Abbreviations

antiSMASH :

Antibiotics and secondary metabolite analysis shell

BLASTP:

Basic local alignment search tool protein

BUSCO:

Benchmarking Universal Single-Copy Orthologs

CAZymes:

Carbohydrate-active enzymes

CBM50:

Carbohydrate-binding module 50

CE:

Carbohydrate esterase

CFEM:

Cysteine-containing fungal extracellular membrane

CoA:

Coenzyme-A

CSMA:

Cycloheximide-streptomycin malt agar

DEGs:

Differentially expressed genes

EST:

Expressed sequence tag

ETI:

Effector-triggered-immunity

FDR:

False discovery rate

GEgh:

Gene Erysiphe graminis forma specialis hordei

GH:

Glycoside hydrolase

Hce2:

Homologs of C. fulvum Ecp2 effectorHR

HIE:

Hunting Island clone E

HIL:

Hunting Island clone L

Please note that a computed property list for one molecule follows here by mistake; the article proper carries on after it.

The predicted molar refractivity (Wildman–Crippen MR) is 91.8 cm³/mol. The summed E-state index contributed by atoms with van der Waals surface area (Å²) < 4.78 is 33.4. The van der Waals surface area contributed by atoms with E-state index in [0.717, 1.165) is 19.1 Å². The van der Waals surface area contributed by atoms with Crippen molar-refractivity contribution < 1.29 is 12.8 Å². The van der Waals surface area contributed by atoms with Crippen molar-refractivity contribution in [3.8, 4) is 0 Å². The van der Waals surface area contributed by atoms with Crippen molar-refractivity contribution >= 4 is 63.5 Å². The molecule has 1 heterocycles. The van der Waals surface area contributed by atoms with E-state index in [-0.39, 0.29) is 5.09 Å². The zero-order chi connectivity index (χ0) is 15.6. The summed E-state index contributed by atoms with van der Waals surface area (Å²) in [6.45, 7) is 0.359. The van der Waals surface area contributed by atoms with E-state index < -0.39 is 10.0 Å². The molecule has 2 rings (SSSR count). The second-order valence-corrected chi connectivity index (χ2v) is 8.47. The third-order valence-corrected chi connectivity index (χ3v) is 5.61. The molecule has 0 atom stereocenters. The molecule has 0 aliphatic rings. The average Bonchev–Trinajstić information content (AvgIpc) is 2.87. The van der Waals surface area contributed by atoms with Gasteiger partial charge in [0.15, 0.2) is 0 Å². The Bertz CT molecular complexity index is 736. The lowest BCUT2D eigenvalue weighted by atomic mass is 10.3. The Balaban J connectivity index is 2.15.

HR:

Hypersensitive responses.

ICBR:

Interdisciplinary center for biotechnology research

KEGG :

Kyoto encyclopedia of genes and genomes

LINE:

Long interspersed nuclear element

LTR:

Long terminal Repeat

LysM:

Lysin motif

MAS:

Magnaporthe Appressorium Specific

MAT:

Mating type locus

Mb:

Mega base

NCBI:

National Center for Biotechnology Information

NPP1:

Necrosis inducing protein

NRPS:

Non-ribosomal peptide synthetase

PAMP:

Pathogen-associated molecular pattern

PASA:

Program to Assemble Spliced Alignments

PDA:

Potato dextrose agar

PDB:

Protein data bank

PGM:

Personnel genome machine

PKS:

Polyketide synthase

PL:

Polysaccharide lyase

PRRs:

Pattern recognition receptors

PTI:

PAMP-triggered immunity

Q20:

Sequence quality score of 99%

RMBlast:

Repeat masker basic local alignment search tool

RNA-Seq:

Ribonucleotide nucleic acid sequencing

SMC:

Secondary metabolite clusters

SMURF:

Secondary metabolite unique regions finder